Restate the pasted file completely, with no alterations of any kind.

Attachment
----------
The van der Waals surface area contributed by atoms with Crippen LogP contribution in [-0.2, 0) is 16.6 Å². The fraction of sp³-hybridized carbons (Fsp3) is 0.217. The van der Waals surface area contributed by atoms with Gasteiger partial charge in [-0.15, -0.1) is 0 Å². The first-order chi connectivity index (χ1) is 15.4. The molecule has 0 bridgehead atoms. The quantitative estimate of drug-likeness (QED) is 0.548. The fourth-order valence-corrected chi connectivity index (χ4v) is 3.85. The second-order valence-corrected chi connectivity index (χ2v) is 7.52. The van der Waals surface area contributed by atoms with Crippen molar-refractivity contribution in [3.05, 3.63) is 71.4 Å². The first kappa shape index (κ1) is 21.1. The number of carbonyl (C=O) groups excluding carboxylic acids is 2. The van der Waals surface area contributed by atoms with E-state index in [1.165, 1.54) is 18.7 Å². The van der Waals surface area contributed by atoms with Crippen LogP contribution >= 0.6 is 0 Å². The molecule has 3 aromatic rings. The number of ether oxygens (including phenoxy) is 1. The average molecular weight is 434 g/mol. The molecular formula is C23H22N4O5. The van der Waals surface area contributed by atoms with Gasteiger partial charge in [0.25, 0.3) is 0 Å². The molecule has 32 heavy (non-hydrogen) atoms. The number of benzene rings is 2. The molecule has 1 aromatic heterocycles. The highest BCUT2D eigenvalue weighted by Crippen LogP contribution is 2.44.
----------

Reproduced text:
The van der Waals surface area contributed by atoms with Crippen LogP contribution in [-0.2, 0) is 16.6 Å². The fraction of sp³-hybridized carbons (Fsp3) is 0.217. The van der Waals surface area contributed by atoms with Gasteiger partial charge in [-0.15, -0.1) is 0 Å². The first-order chi connectivity index (χ1) is 15.4. The molecule has 0 bridgehead atoms. The quantitative estimate of drug-likeness (QED) is 0.548. The fourth-order valence-corrected chi connectivity index (χ4v) is 3.85. The second-order valence-corrected chi connectivity index (χ2v) is 7.52. The van der Waals surface area contributed by atoms with Crippen molar-refractivity contribution in [3.05, 3.63) is 71.4 Å². The first kappa shape index (κ1) is 21.1. The number of carbonyl (C=O) groups excluding carboxylic acids is 2. The van der Waals surface area contributed by atoms with E-state index in [1.165, 1.54) is 18.7 Å². The van der Waals surface area contributed by atoms with Crippen LogP contribution >= 0.6 is 0 Å². The molecule has 3 aromatic rings. The number of ether oxygens (including phenoxy) is 1. The average molecular weight is 434 g/mol. The molecular formula is C23H22N4O5. The van der Waals surface area contributed by atoms with Gasteiger partial charge in [0.25, 0.3) is 0 Å². The molecule has 32 heavy (non-hydrogen) atoms. The number of benzene rings is 2. The molecule has 1 aromatic heterocycles. The highest BCUT2D eigenvalue weighted by Crippen LogP contribution is 2.44.